I've been asked whether I have "different standards" for reviewing nonprofessional theater. This is a legitimate query -- I've seen well-credentialed Equity folks chew scenery with gusto while young or collegiate performers display an ease that the laureled would envy. And I've seen the widest range of abilities in small or nonprofessional theater groups, which are among the few organizations that bring a wide range of people together and provide a safe outlet for those with strong personalities. Ideally there is accountability at every level and a competent and sensitive director gives amateurs a chance to do their best with dignity. And a graceful text can give the most nervous or fledgling actor something to hang onto. But what happens when the script is a mess?
Well, pretty much what happened at Kitchy Kitchy Koo, by local playwright Jim Danek (who also directed with a broad brush, yet turned in an appropriately elegant late-Victorian set design). This premiere at the Theatre Guild at Webster Groves made for a leaden evening of unrelieved, cringe-making tedium. Oh, the poor actors who tried to make sense of this witless array of overwritten banalities! (The fact that the producer handed me a commemorative coffee cup filled with mints after the show -- it would have been churlish to refuse -- only makes the painful duty of reporting this worse).
The plot, such as it was, concerns Jacques and Jacqueline Charade (Will there be puns about parlor games? You betcha), who are en route to the ballet with their friends Andre and Francesca Genet. But Mrs. Genet wants Jacqueline to slip Mr. Genet a mickey so she can have a "rondayvoo" with a Czech, whose name she doesn't know (Will the Czech bounce? I'll spare you). Meanwhile, Jacques is also toting a mickey, for he has designs on Mrs. Charade. Then a letter announces that the Charade home must be sold for back taxes. Who would be so evil as to force them out? Could it be Mrs. Throttlebottom, the local orphanage's director? And there's more. The Charades are dominated by their butler, Joseph, who's avidly pursued by maid Suzette. The next ludicrous and never-explained plot twist concerns an American, Henry O'Neill, accompanied by his butler, Josepp (played by the same actor playing the other butler -- which is also never fully explained), who wants to rent the carriage house out back. Henry takes one look at Charade fille and falls head over heels, yet his butler assures everyone that Henry is a mute. Why?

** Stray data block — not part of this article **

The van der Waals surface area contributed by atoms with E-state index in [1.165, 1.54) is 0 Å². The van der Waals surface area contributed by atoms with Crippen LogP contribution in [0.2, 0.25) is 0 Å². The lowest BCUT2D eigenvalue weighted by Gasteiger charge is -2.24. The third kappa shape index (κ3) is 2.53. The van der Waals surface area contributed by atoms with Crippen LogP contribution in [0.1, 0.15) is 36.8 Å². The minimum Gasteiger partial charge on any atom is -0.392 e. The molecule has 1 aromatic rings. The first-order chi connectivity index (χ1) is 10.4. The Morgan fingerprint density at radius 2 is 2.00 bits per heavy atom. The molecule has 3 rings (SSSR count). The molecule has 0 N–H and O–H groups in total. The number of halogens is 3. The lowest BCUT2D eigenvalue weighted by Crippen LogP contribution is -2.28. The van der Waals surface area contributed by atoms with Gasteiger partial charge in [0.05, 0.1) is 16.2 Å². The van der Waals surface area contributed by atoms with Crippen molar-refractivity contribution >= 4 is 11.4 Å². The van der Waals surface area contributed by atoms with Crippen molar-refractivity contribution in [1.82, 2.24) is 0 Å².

Because the playwright thought this was funny, I guess. There's plenty of potty humor here, which gets even creepier during another subplot, involving the Harold and Maude-ish situation of young Henry and old Mrs. Throttlebottom. (The embarrassment eases for most of the principals after intermission, for they spend much of the second act passed out onstage -- everyone had too many mickeys, dontcha know?) Actors like Hank Crider (Jacques Charade) do their best with lines such as "It looks like a letter because it is a letter -- I'm not a moronic idiot, you know!" Stephen Peirick (Henry O'Neill), on being introduced, actually utters the old gag "You can call me anything you want -- just don't call me late for dinner." And guess how many times one character tickles another while cackling the title of the play?
I lost count.
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